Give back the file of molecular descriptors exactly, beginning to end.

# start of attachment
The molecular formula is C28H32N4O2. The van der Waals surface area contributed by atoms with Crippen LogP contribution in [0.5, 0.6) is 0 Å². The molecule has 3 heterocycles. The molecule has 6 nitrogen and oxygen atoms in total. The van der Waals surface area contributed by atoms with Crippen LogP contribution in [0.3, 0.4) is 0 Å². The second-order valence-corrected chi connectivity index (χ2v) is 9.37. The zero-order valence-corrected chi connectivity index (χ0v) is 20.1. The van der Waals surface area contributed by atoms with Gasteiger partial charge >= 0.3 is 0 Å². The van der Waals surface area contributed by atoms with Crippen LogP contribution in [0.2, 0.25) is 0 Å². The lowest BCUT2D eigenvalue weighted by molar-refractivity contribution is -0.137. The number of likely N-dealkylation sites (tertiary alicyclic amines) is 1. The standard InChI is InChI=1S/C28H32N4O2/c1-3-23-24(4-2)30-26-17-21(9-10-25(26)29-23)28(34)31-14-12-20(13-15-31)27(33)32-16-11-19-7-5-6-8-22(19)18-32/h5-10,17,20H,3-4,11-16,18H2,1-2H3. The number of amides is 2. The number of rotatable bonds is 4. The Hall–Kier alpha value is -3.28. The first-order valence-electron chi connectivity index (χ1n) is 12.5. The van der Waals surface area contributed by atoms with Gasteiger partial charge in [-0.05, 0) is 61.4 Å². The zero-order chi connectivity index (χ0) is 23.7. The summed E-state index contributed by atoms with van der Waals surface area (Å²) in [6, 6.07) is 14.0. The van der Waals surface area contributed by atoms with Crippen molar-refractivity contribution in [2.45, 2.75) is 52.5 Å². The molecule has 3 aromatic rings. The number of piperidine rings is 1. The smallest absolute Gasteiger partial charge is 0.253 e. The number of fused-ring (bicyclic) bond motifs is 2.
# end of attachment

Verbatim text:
The molecular formula is C28H32N4O2. The van der Waals surface area contributed by atoms with Crippen LogP contribution in [0.5, 0.6) is 0 Å². The molecule has 3 heterocycles. The molecule has 6 nitrogen and oxygen atoms in total. The van der Waals surface area contributed by atoms with Crippen LogP contribution in [0.3, 0.4) is 0 Å². The second-order valence-corrected chi connectivity index (χ2v) is 9.37. The zero-order valence-corrected chi connectivity index (χ0v) is 20.1. The van der Waals surface area contributed by atoms with Gasteiger partial charge >= 0.3 is 0 Å². The van der Waals surface area contributed by atoms with Crippen LogP contribution in [0.2, 0.25) is 0 Å². The lowest BCUT2D eigenvalue weighted by molar-refractivity contribution is -0.137. The number of likely N-dealkylation sites (tertiary alicyclic amines) is 1. The standard InChI is InChI=1S/C28H32N4O2/c1-3-23-24(4-2)30-26-17-21(9-10-25(26)29-23)28(34)31-14-12-20(13-15-31)27(33)32-16-11-19-7-5-6-8-22(19)18-32/h5-10,17,20H,3-4,11-16,18H2,1-2H3. The number of amides is 2. The number of rotatable bonds is 4. The Hall–Kier alpha value is -3.28. The first-order valence-electron chi connectivity index (χ1n) is 12.5. The van der Waals surface area contributed by atoms with Gasteiger partial charge in [-0.05, 0) is 61.4 Å². The zero-order chi connectivity index (χ0) is 23.7. The summed E-state index contributed by atoms with van der Waals surface area (Å²) in [6, 6.07) is 14.0. The van der Waals surface area contributed by atoms with Crippen molar-refractivity contribution in [2.45, 2.75) is 52.5 Å². The molecule has 3 aromatic rings. The number of piperidine rings is 1. The smallest absolute Gasteiger partial charge is 0.253 e. The number of fused-ring (bicyclic) bond motifs is 2.